The Neurobiology of Intervention and Prevention in Early Adversity

Posted: 30 Mar 2016

See all articles by Philip A. Fisher

Philip A. Fisher

University of Oregon - Department of Psychology

Kate G. Beauchamp

University of Oregon - Department of Psychology

Leslie Roos

University of Oregon - Department of Psychology

Laura K. Noll

University of Oregon - Department of Psychology

Jessica Flannery

University of Oregon - Department of Psychology

Brianna Delker

University of Oregon - Department of Psychology

Date Written: March 2016

Abstract

Early adverse experiences are well understood to affect development and well-being, placing individuals at risk for negative physical and mental health outcomes. A growing literature documents the effects of adversity on developing neurobiological systems. Fewer studies have examined stress neurobiology to understand how to mitigate the effects of early adversity. This review summarizes the research on three neurobiological systems relevant to interventions for populations experiencing high levels of early adversity: the hypothalamic-adrenal-pituitary axis, the prefrontal cortex regions involved in executive functioning, and the system involved in threat detection and response, particularly the amygdala. Also discussed is the emerging field of epigenetics and related interventions to mitigate early adversity. Further emphasized is the need for intervention research to integrate knowledge about the neurobiological effects of prenatal stressors (e.g., drug use, alcohol exposure) and early adversity. The review concludes with a discussion of the implications of this research topic for clinical psychology practice and public policy.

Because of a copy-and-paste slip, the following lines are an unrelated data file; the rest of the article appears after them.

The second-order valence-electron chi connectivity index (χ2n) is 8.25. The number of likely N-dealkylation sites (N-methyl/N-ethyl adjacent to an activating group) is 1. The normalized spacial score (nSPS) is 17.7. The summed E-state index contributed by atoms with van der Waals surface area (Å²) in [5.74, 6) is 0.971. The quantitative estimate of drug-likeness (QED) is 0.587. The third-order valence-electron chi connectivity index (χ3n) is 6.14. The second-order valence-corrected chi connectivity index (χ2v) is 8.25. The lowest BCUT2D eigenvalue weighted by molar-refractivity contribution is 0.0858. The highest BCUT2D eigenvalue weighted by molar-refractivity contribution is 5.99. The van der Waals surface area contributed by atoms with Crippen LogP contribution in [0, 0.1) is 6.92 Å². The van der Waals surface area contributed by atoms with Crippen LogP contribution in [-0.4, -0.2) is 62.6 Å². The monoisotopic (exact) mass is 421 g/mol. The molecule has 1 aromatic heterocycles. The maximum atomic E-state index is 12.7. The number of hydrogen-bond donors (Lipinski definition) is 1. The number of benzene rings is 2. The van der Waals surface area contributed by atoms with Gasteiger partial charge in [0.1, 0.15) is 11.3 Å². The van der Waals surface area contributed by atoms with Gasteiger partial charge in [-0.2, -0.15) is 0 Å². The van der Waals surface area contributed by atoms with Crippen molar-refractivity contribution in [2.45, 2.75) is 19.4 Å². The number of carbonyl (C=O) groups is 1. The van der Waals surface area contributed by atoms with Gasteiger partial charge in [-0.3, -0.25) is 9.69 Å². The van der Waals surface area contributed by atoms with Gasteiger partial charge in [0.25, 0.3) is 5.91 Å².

Suggested Citation

Fisher, Philip A. and Beauchamp, Kate G. and Roos, Leslie and Noll, Laura K. and Flannery, Jessica and Delker, Brianna, The Neurobiology of Intervention and Prevention in Early Adversity (March 2016). Annual Review of Clinical Psychology, Vol. 12, pp. 331-357, 2016, Available at SSRN: https://ssrn.com/abstract=2756454 or http://dx.doi.org/10.1146/annurev-clinpsy-032814-112855

Philip A. Fisher (Contact Author)

University of Oregon - Department of Psychology ( email )

Eugene, OR 97403
United States

Kate G. Beauchamp

University of Oregon - Department of Psychology

Eugene, OR 97403
United States

Leslie Roos

University of Oregon - Department of Psychology

Eugene, OR 97403
United States

Laura K. Noll

University of Oregon - Department of Psychology

Eugene, OR 97403
United States

Jessica Flannery

University of Oregon - Department of Psychology

Eugene, OR 97403
United States

Brianna Delker

University of Oregon - Department of Psychology

Eugene, OR 97403
United States

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